Author Archive

Designing a Future-Proofed Makerspace – Intro

Part 1 – Designing a Future-Proofed Makerspace – Intro

img_0825From tinkering labs to fabrication studios, “Makerspaces” are popping up at schools across the country. While these spaces, often filled with tools like 3-D printers and laser cutters, are replacing tech labs at many schools, some educators question if these new classrooms are just a passing fad or if they truly represent the future of hands-on learning.

I explored this topic with the Burke’s Makery Team as part of a panel session at the International Society of Technology Educators (ISTE) annual conference in Denver, CO. This series of ten posts will explore key ideas that will help schools and educators design makerspaces that will not only be relevant today but will also stand the test of time.
Read the rest of this entry →


09 2016

MAKE Learning Fun Workshop – NSTA 2015 in Chicago

MAKE Learning Fun

Today, my colleague Marilyn and I presented a workshop on the Burke’s Makery, sharing ideas on how to engage students through maker education. We had over 175 guests at today’s session and loved the insightful questions we received and the wonderful conversations that we were able to have with folks after our presentation.

Visit our ever-evolving Pinterest page filled with Makery tools and ideas by visiting and clicking on the Nifty Makery Ideas board.

For information on our model for 21st century learning, visit our microsite here.

You can check out our presentation materials by clicking on the image above. The presentation is filled with images from our work so please give it a second to load.


03 2015

Greetings from the Boston NSTA Conference!

It was so wonderful meeting with many inspiring science educators from the world at this week’s National Science Teachers Convention in Boston, MA!


In addition to attending workshops and scouring the expo floor for ideas and resources, I presented two workshops, one on National Board Certification and another entitled “Full STEAM Ahead” on integrating art into STEM education. Click on the “NSTA WORKSHOPS” header at the top of the page to access the presentations and resource pages from my workshops.


04 2014

Google Glass in Science Class

Trying on Google GlassToday I had the incredible opportunity to go pick up my school’s new pair of Google Glass. As part of the Glass Explorer Program, we’ll have an early edition of the glasses to try out before the glasses go on sale to the public later this year. Being in the Bay Area, my colleague Jenny and I took advantage of the option to trek down to Google’s San Francisco offices where we were able to pick up the glasses with a one-on-one tutorial and set-up session with a Glass expert.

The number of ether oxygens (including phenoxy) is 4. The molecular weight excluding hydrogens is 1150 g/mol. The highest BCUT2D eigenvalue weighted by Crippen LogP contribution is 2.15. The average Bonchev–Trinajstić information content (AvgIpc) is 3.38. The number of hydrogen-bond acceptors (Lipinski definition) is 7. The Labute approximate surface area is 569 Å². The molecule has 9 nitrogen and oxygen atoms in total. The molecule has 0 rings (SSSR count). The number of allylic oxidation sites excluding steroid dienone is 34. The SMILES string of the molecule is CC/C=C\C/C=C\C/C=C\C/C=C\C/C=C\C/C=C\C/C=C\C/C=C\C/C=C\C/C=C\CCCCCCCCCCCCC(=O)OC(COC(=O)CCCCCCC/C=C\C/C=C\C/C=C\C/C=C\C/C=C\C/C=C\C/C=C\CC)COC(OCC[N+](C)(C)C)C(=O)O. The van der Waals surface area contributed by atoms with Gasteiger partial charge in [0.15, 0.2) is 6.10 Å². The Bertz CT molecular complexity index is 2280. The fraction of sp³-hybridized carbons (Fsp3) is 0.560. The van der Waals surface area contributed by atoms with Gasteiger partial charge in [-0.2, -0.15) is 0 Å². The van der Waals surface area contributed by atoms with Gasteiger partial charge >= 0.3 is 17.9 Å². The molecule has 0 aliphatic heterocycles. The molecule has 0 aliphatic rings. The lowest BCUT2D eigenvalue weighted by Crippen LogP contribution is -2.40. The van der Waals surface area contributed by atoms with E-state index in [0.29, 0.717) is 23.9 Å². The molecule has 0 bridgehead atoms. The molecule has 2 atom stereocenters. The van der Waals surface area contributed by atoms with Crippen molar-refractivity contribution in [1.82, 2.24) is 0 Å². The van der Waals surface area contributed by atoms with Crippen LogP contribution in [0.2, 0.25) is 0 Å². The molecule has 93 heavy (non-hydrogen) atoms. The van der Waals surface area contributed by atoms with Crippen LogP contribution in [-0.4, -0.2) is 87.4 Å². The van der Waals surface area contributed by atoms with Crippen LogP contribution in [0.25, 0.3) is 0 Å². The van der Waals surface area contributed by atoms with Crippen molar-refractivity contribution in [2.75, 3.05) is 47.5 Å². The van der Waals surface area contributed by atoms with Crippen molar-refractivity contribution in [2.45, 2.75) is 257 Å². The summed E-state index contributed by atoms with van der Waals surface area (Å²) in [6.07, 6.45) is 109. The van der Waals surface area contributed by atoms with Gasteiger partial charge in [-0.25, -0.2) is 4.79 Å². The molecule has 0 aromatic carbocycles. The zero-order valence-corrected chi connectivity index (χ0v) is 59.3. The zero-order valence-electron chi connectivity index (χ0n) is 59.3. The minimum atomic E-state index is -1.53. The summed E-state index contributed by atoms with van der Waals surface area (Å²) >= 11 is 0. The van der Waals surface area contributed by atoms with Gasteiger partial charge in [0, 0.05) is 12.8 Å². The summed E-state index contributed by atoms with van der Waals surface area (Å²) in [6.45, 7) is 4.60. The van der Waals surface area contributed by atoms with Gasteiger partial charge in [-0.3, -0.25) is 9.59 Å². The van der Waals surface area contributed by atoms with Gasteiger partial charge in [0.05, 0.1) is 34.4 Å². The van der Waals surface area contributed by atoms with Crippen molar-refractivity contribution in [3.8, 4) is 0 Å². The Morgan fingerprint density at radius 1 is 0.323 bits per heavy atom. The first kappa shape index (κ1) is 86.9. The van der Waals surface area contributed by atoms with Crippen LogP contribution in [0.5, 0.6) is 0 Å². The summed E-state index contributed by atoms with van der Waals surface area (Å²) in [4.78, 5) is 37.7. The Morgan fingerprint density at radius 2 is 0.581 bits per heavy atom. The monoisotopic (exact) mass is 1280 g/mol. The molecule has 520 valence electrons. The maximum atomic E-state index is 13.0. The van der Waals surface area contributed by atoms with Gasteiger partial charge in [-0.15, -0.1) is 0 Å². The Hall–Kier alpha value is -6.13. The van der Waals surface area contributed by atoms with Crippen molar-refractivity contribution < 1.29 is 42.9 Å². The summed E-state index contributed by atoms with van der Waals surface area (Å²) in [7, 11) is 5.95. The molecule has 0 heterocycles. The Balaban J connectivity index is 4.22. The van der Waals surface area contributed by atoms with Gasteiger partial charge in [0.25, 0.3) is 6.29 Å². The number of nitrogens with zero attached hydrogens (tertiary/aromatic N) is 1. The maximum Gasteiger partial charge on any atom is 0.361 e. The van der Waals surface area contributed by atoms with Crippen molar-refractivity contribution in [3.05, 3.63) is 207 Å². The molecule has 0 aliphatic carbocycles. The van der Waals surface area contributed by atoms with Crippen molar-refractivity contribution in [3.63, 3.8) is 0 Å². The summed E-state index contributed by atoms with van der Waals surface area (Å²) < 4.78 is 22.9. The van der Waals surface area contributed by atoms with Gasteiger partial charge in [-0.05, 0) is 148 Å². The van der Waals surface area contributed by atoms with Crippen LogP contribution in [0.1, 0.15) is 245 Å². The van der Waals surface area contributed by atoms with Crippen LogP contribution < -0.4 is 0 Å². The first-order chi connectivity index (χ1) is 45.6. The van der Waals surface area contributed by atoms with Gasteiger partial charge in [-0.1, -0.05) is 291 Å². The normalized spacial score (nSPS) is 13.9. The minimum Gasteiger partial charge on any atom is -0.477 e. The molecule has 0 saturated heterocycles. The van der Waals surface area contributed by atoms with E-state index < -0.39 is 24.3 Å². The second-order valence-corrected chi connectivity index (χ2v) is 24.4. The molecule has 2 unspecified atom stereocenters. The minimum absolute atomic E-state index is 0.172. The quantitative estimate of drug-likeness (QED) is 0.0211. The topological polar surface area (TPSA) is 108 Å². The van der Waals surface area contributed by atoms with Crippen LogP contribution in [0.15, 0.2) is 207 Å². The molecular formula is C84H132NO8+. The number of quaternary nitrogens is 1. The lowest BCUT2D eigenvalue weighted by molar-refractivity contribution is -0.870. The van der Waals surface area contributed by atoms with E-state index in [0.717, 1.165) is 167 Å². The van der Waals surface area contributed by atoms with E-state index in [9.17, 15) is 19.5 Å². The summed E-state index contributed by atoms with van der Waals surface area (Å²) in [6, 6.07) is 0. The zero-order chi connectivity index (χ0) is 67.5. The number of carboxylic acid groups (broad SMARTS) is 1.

Google Glass Patent DrawingFor those of you who aren’t familiar with the technology, the glasses (officially called “Google Glass”)  consist of a small screen and camera that are contained within a pair of lens-free glass frames. The screen sits about one inch away from your eye, just above your line of sight. Thanks to the screen, a set of sensors, a camera, GPS sensor, and a data connection, Google Glass is able to take pictures and video, respond to user voice commands, and display information related to the user’s location. For a basic example, to take a picture, simply look up to trigger the glasses then say “Ok glass, take a picture.” The device captures the user’s field of view in a picture which is then uploaded to the cloud. Things get more interesting when using glass apps – imagine sitting in a cafe in Paris, looking at a cafe menu while wearing Google Glass. Without hesitation, the menu item you’re looking at appears translated into English on the screen of the glasses.
Read the rest of this entry →


01 2014

Inside The New Exploratorium – Opening Tomorrow!

The Exploratorium at Pier 15

Two weeks ago I had the opportunity to go on a preview visit to the new Exploratorium here in San Francisco. The museum is relocating from its long-time home at the Palace of Fine Arts to a state of the art building on Pier 15 in San Francisco. While the museum will be keeping long-time favorites, it will also include many new interactive exhibits and activities. One of the things I’m most excited about is the Exploratorium’s Tinkering Studio. From creating marble roller coasters to dissecting toys to designing air powered vehicles, the tinkering studio is dedicated to helping visitors explore and inquire through projects and activities that integrate science, technology, engineering, math, and art!

Read the rest of this entry →


04 2013